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Lehman got burned holding the hot potato the government baked

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Ten years ago this month, Lehman Brothers, the fourth-largest investment bank in America filed for bankruptcy. It was the largest bankruptcy in U.S. history: Lehman had over $639 billion in listed assets when it filed, sparking a global financial panic that has still not been fully absorbed.

The bankruptcy itself is widely considered a turning point that began the Great Recession. That myth, much like the myth that a stock market crash caused the Great Depression of 1929, is incorrect. Officials date the recession’s start in late 2007, a full year before Lehman died.

{mosads}Basically, Lehman got caught holding the hot potato of subprime mortgage debt that other banks were selling off. Why didn’t Lehman sell its mortgage-backed securities, too? That’s the wrong question, and a waste of time.

The real question is how the mess of mortgage-backed securities got created in the first place. A fundamental reality of life, whether in sports or finance or war, is that somebody loses. Ten years ago, it was Lehman, but even if they had been bailed out, somebody was going to eat the bad mortgage debt. Who baked it?

The federal government, not private markets, created the subprime mortgage crisis, and it did so purposefully for many years despite repeated warnings. In the simplest terms, government policy erred in three ways: low rates, lax rules and bailouts.

I remember seeing Federal Reserve Chairman Alan Greenspan testifying time and again before the Senate during the early 2000s, imploring reforms to Fannie Mae and Freddie Mac. I remember tut-tutting from Rep. Barney Frank (D-Mass.) who said those institutions were fine and would never need a bailout.

Fannie and Freddie are government-sponsored enterprises (GSEs) created during the 1930s to support mortgages in a collapsing market. There was a market failure at the time, but it healed, and yet the GSEs lived on.

Their lending standards, which set the standard for the industry, were loosened dramatically in 1992 and 1999 to facilitate home-buying by low-income families. Like most admirable goals, this one become corrupted in execution so that hundreds of billions of dollars in mortgages were given to people that should not have gotten the loans.

Wall Street banks didn’t own 76 percent of the subprime and other risky mortgages; government agencies did. Let’s not forget that a week before the Lehman collapse, the U.S. Treasury declared the insolvency of Fannie and Freddie. Lehman is a footnote to the fraud and scandal of bad federal housing policy.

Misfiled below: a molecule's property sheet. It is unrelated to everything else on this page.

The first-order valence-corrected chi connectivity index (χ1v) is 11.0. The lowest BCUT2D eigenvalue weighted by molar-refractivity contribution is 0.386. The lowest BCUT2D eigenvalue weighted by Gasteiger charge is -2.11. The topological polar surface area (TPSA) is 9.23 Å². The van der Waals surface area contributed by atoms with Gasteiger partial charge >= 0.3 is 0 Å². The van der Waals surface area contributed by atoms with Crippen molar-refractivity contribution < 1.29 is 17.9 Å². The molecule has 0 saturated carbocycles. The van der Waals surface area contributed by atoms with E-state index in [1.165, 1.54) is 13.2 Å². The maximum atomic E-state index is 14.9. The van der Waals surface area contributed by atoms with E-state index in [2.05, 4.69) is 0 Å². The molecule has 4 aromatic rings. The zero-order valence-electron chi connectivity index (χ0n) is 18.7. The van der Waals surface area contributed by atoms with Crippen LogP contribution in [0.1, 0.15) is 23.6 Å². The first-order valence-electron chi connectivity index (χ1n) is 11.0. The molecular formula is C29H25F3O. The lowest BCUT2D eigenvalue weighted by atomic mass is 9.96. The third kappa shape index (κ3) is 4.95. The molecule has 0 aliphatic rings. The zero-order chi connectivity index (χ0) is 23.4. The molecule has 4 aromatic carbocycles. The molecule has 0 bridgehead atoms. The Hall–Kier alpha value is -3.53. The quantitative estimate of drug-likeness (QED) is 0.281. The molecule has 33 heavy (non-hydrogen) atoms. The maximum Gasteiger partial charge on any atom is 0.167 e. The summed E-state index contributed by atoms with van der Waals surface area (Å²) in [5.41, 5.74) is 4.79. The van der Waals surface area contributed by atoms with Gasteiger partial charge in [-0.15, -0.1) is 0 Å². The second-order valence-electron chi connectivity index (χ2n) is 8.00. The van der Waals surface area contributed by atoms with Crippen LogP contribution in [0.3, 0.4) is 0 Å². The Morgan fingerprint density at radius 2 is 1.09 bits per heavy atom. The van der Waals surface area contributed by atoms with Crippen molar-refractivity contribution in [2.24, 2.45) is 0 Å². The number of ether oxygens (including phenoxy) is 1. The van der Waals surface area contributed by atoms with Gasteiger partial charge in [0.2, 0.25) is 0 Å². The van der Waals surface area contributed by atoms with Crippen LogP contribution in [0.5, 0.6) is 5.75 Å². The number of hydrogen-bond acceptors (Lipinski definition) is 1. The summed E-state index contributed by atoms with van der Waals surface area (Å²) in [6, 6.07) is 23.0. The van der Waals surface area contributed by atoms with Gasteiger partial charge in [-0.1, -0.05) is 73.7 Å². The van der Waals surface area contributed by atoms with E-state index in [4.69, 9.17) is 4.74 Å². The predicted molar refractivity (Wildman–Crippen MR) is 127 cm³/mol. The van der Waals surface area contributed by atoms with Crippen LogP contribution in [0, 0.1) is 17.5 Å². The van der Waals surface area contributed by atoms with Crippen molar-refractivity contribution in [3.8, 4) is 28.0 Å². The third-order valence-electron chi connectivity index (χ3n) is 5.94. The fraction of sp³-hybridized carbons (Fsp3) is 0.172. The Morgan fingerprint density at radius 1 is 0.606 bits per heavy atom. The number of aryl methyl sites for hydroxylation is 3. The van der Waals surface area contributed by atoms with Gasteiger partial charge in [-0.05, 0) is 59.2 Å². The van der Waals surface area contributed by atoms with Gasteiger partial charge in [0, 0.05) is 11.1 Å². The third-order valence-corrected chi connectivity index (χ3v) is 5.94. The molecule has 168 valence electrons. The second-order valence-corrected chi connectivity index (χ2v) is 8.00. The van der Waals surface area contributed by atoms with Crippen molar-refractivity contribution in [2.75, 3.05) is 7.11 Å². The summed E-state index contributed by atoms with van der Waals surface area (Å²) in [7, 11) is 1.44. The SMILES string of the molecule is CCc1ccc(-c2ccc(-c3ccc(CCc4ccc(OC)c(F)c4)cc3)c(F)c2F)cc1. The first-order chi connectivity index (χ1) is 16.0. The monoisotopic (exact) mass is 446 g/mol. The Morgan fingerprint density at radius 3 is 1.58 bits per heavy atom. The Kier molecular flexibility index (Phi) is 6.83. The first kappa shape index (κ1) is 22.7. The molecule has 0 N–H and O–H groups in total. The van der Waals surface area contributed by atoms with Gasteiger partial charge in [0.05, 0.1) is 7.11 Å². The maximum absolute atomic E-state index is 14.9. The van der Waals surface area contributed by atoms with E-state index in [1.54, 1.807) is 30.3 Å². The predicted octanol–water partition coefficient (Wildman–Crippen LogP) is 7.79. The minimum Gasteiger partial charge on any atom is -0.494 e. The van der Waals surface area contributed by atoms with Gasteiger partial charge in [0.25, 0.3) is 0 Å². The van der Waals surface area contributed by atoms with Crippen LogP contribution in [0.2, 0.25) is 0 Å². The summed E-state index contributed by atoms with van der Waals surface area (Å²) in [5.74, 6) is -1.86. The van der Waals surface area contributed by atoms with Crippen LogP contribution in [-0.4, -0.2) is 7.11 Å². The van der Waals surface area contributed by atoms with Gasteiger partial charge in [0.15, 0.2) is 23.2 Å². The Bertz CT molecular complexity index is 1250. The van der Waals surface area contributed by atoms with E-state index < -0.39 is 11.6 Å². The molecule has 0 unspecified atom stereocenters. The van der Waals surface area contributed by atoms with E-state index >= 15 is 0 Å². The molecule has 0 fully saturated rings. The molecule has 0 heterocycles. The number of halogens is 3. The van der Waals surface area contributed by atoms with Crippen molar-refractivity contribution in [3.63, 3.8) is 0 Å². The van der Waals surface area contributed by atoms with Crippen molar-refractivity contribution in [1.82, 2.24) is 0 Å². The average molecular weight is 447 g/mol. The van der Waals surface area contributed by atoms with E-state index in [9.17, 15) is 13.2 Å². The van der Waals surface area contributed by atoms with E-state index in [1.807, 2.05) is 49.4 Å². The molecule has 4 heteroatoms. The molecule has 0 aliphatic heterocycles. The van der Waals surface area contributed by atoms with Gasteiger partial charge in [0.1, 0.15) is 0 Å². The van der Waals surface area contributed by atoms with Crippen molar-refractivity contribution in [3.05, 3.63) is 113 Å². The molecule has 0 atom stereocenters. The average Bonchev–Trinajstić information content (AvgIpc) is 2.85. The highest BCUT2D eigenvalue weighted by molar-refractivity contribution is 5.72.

But if the congressional and White House policies started the game of hot potato, it was monetary policies that turned up the heat. Interest rates are set by the Fed, and lower interest rates enhance demand for homes.

In retrospect, the Fed’s decision to cut rates in 2003 was an epic and era-defining mistake. All indicators except one were positive, but the Fed wanted to nudge payroll numbers, which turned out to be flawed, higher.

If the Fed had tightened monetary policy as it should have in 2003, the economy would not have overheated. The bubble in mortgages would still have bubbled up, only smaller and less perilous.

After Lehman, the Bush administration erred more than once. It was inconsistent on the bailout front, helping Bear Stearns in March, abandoning Lehman in September, begging Congress for Troubled Asset Relief Program (TARP) funds later that same month, bailing out General Motors and Chrysler, then forcing healthy banks to take its loans.

The Obama administration swept into office in January 2009 and went even further with the bailout and regulatory frenzy. To this day, it baffles me why Congress passed Dodd-Frank’s regulatory reform that rewrote the rules for Wall Street but left Fannie and Freddie intact. Ten years on, those agencies are still owned and run by the Treasury. They should be wound down.

Meanwhile, Obama set the course for permanent trillion-dollar annual budget deficits. The deficits were cemented in place in 2011, 2012, 2013, 2014, 2015 and even his last year in office — all years when the economy was in recovery.

To be sure, the Trump administration has a hand in widening deficits, but the Congressional Budget Office was forecasting a steady state of trillion-dollar annual deficits long before the election of Donald Trump.

The question is not whether the next recession will be bigger than the Great Recession, it is simply where the bubble is now. Credit cards? Student loans? Treasury bonds? Mortgages redux? Interest rates were slashed to zero after 2008 and held there for far too long, overstimulating the economy.

Simultaneously, for the past 10 years, Congress has spent the trillions that it borrowed, burdening us with debt today while over-stimulating the economy. You tell me: What have we learned? 

Tim Kane is an economist who is currently a research fellow at the Hoover Institution at Stanford University. 

Tags Bankruptcy of Lehman Brothers Debt Donald Trump economy Fannie Mae Finance Freddie Mac Government-sponsored enterprise Great Recession Money Mortgage industry of the United States Structured finance Subprime mortgage crisis

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